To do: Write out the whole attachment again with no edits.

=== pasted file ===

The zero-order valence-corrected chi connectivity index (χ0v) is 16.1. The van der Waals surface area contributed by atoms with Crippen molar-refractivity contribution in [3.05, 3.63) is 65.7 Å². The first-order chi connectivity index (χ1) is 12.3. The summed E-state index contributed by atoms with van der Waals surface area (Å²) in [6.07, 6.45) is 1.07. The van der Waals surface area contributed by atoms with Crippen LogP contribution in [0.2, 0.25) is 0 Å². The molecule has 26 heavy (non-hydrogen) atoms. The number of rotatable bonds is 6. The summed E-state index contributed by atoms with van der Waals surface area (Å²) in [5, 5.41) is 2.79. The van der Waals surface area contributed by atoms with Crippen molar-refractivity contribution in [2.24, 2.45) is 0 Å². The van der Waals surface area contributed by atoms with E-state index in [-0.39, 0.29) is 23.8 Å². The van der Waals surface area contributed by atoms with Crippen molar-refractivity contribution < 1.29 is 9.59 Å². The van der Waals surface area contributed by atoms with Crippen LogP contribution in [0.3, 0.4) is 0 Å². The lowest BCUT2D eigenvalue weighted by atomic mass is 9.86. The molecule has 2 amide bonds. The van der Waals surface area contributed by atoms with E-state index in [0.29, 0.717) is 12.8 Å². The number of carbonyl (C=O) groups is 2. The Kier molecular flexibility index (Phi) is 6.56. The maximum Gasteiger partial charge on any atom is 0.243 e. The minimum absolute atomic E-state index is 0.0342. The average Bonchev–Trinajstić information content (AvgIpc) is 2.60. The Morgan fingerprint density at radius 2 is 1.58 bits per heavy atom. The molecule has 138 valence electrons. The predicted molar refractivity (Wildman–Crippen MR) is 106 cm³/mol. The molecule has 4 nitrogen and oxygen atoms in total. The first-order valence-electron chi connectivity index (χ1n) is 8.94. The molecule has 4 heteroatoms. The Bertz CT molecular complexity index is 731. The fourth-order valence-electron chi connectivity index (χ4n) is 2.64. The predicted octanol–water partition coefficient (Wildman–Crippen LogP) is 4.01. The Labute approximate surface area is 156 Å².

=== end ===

The zero-order valence-corrected chi connectivity index (χ0v) is 16.1. The van der Waals surface area contributed by atoms with Crippen molar-refractivity contribution in [3.05, 3.63) is 65.7 Å². The first-order chi connectivity index (χ1) is 12.3. The summed E-state index contributed by atoms with van der Waals surface area (Å²) in [6.07, 6.45) is 1.07. The van der Waals surface area contributed by atoms with Crippen LogP contribution in [0.2, 0.25) is 0 Å². The molecule has 26 heavy (non-hydrogen) atoms. The number of rotatable bonds is 6. The summed E-state index contributed by atoms with van der Waals surface area (Å²) in [5, 5.41) is 2.79. The van der Waals surface area contributed by atoms with Crippen molar-refractivity contribution in [2.24, 2.45) is 0 Å². The van der Waals surface area contributed by atoms with E-state index in [-0.39, 0.29) is 23.8 Å². The van der Waals surface area contributed by atoms with Crippen molar-refractivity contribution < 1.29 is 9.59 Å². The van der Waals surface area contributed by atoms with Crippen LogP contribution in [0.3, 0.4) is 0 Å². The lowest BCUT2D eigenvalue weighted by atomic mass is 9.86. The molecule has 2 amide bonds. The van der Waals surface area contributed by atoms with E-state index in [0.29, 0.717) is 12.8 Å². The number of carbonyl (C=O) groups is 2. The Kier molecular flexibility index (Phi) is 6.56. The maximum Gasteiger partial charge on any atom is 0.243 e. The minimum absolute atomic E-state index is 0.0342. The average Bonchev–Trinajstić information content (AvgIpc) is 2.60. The Morgan fingerprint density at radius 2 is 1.58 bits per heavy atom. The molecule has 138 valence electrons. The predicted molar refractivity (Wildman–Crippen MR) is 106 cm³/mol. The molecule has 4 nitrogen and oxygen atoms in total. The first-order valence-electron chi connectivity index (χ1n) is 8.94. The molecule has 4 heteroatoms. The Bertz CT molecular complexity index is 731. The fourth-order valence-electron chi connectivity index (χ4n) is 2.64. The predicted octanol–water partition coefficient (Wildman–Crippen LogP) is 4.01. The Labute approximate surface area is 156 Å².